Pride’s Sleight of Hand

Nationalism isn’t a new trick, but it’s one that’s sure to be vigorously used for eternity. Is loving your country bad? No, but what makes it so special over any other?

expatriated [Converted]

We are often taught that patriotism is a good thing. We’re instructed to get a little thrill about our country’s past, its achievements and its glories. The reality is that it has all the value of a vicious mental disease.

Patriotism, generally-speaking, is about as nourishing as cocaine: the first line is a good buzz, but keep snorting and it’ll slowly kill you, or at least drive you insane.

Being an expatriate at least brings these things clearly into view. Cut from the umbilical cord of the motherland, a certain independence shows itself and we realize that we perhaps ought to view our home countries with the horror they deserve. Though it doesn’t always work like that.

A few years abroad often gives many of us rose tinted spectacles: Yanks yearn for freedom, Brits pine for cricket and warm beer and the French are, presumably, left desirous of philosophy and kinky sex. It’s all bullshit, of course.

Sure, we have built some fancy buildings and invented some decent medicine. Hell, we even have bullet trains these days. Yet, if you take the long view, bloodshed and destruction are really our main game.

Currently, these nations offer up a billionaire with a large bouffant and even bigger bombs, an archipelago receding into isolation, while gripped by hysterical fears of immigration and a republic standing on the precipice of reconfigured fascism. If this is why we should be patriotic, shoot me in face.

China was, by no means, late to the party. The country loves to conflate the state with the nation. Attacks on anything can be made to look like an assault on the national character. It’s the equivalent of someone saying a Brit is not patriotic because he thinks Tony Blair is a dick.

Since 1989, China has pushed hard to educate its people patriotically, with a particular focus on the “century of humiliation,” which emphasizes the horrors inflicted on China by any number of foreign barbarians and gives the nation an awkward victim complex.

In the 1930s, Chinese writer Lin Yutang, wrote of China’s 3,000-year history. Some 80 years later, the nation proudly boasts of its 5,000 years of history. It seems that each additional year adds almost 25 years of history. If archeologists up their game, by this time next century, China could have 8,000 years of history. Now that is something to be get behind.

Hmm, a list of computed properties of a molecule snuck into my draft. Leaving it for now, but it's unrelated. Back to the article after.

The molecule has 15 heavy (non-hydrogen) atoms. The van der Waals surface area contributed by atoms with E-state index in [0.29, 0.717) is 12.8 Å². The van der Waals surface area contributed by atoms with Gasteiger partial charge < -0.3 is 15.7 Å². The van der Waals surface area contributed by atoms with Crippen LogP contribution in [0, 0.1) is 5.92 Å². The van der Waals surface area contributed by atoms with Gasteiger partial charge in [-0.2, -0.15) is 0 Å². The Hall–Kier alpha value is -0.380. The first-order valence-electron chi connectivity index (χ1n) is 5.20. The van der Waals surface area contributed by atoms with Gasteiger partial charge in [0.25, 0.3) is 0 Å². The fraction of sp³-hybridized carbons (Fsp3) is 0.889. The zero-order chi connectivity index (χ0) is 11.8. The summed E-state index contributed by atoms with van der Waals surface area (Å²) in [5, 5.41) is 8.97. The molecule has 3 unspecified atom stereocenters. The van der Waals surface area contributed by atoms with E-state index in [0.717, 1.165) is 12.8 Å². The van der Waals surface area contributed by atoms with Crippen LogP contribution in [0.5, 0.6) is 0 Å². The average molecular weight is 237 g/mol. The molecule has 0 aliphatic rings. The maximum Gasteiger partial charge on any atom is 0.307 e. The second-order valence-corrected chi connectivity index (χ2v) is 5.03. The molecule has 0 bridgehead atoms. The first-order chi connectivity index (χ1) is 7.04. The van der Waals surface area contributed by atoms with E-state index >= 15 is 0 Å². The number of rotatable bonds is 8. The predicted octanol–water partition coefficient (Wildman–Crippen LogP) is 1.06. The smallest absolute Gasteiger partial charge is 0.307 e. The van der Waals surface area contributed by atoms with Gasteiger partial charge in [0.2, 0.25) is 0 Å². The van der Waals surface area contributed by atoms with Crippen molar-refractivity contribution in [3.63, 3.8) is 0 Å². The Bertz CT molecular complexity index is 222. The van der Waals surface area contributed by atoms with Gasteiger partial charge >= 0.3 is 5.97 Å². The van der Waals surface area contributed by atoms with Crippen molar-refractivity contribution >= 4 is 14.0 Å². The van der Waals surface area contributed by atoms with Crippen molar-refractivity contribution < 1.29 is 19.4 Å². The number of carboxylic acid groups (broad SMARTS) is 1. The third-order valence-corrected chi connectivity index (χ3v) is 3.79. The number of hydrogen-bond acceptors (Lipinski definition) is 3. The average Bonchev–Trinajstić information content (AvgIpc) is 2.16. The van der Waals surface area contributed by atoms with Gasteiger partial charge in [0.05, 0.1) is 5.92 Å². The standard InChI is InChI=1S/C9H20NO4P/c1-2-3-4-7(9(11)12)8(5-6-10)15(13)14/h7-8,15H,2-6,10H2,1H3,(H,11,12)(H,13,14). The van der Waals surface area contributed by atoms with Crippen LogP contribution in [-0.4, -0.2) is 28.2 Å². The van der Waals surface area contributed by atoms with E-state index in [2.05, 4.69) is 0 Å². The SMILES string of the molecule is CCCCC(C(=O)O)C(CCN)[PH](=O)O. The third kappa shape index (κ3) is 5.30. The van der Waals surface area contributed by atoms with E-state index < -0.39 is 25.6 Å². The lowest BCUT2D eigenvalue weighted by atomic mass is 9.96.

I mention history since it is used to bolster patriotic thought the world over. As if we as humans should be proud of our collective history: perhaps Germans should high-five Cambodians because they both really bossed it on the genocide front or the British should really get excited about their centuries of brutal, bloody imperialism.

In a century or so, the Brazilians might also be able to get on the coveted patriotism train: “Yeah bro, we smashed that rainforest to smithereens. Screw you, Amazon.”

Really, human history isn’t something to be hugely pleased about. Sure, we have built some fancy buildings and invented some decent medicine. Hell, we even have bullet trains these days. Yet, if you take the long view, bloodshed and destruction are really our main game. We all have little to be smug about, and certainly not the fickle bordering of nations states.

That’s not to say we shouldn’t have any pride in our nations at all. I’m prone to wax lyrical about British comedies from the 70s, English breakfasts and fizzy cider, but I wouldn’t drop a bomb for it. The nation you identify with is, after all, just the luck of the draw.

The fact that your mother gave birth in the Swiss Alps doesn’t give you any more standing for the mountains than a guy taking credit for herring and adult-film because his dad relocated his family to Sweden for work.

By all means, we should approach the quirks of our home nations with a certain whimsy and pleasure. Nonetheless, it’s important to temper our pride with some bitter medicine and realize that patriotism is all-too-often merely tinder for what is an imagined chauvinism, a spark for land grabs or a chance for our boorish leaders to strengthen their grip on power in times of supposed crisis.

Be fond of your country, but remember, if you are getting angry and riled-up about a foreign threat to your country, it is more than likely you are getting played. As Samuel Johnson said way back in April 1775: “Patriotism is the last refuge of a scoundrel.”

These days, it seems, there are more scoundrels than ever.